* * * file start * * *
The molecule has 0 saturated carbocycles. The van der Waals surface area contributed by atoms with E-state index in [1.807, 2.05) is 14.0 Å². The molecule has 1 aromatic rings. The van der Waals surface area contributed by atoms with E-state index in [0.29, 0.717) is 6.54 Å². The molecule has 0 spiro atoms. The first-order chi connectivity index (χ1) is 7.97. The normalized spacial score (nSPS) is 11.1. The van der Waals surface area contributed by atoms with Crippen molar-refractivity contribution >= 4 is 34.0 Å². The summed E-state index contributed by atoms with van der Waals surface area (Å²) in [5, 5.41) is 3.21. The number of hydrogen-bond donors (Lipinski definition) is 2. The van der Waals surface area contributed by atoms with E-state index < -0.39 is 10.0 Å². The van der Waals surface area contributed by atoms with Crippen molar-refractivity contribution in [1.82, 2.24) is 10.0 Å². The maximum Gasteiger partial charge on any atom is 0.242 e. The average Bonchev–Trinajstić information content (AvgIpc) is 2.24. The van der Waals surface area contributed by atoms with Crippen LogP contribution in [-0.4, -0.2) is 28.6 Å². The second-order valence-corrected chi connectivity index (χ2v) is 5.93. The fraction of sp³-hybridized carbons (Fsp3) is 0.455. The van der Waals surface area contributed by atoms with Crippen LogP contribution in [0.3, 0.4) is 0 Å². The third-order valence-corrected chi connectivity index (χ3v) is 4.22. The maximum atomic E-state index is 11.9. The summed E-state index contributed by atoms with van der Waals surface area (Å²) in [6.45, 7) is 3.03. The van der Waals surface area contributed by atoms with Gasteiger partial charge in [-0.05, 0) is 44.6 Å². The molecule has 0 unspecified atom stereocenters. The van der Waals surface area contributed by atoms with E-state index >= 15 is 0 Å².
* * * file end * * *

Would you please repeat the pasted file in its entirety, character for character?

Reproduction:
The molecule has 0 saturated carbocycles. The van der Waals surface area contributed by atoms with E-state index in [1.807, 2.05) is 14.0 Å². The molecule has 1 aromatic rings. The van der Waals surface area contributed by atoms with E-state index in [0.29, 0.717) is 6.54 Å². The molecule has 0 spiro atoms. The first-order chi connectivity index (χ1) is 7.97. The normalized spacial score (nSPS) is 11.1. The van der Waals surface area contributed by atoms with Crippen molar-refractivity contribution >= 4 is 34.0 Å². The summed E-state index contributed by atoms with van der Waals surface area (Å²) in [5, 5.41) is 3.21. The number of hydrogen-bond donors (Lipinski definition) is 2. The van der Waals surface area contributed by atoms with E-state index < -0.39 is 10.0 Å². The van der Waals surface area contributed by atoms with Crippen molar-refractivity contribution in [1.82, 2.24) is 10.0 Å². The maximum Gasteiger partial charge on any atom is 0.242 e. The average Bonchev–Trinajstić information content (AvgIpc) is 2.24. The van der Waals surface area contributed by atoms with Crippen LogP contribution in [-0.4, -0.2) is 28.6 Å². The second-order valence-corrected chi connectivity index (χ2v) is 5.93. The fraction of sp³-hybridized carbons (Fsp3) is 0.455. The van der Waals surface area contributed by atoms with Crippen LogP contribution in [0.3, 0.4) is 0 Å². The third-order valence-corrected chi connectivity index (χ3v) is 4.22. The maximum atomic E-state index is 11.9. The summed E-state index contributed by atoms with van der Waals surface area (Å²) in [6.45, 7) is 3.03. The van der Waals surface area contributed by atoms with Gasteiger partial charge in [-0.05, 0) is 44.6 Å². The molecule has 0 unspecified atom stereocenters. The van der Waals surface area contributed by atoms with E-state index >= 15 is 0 Å².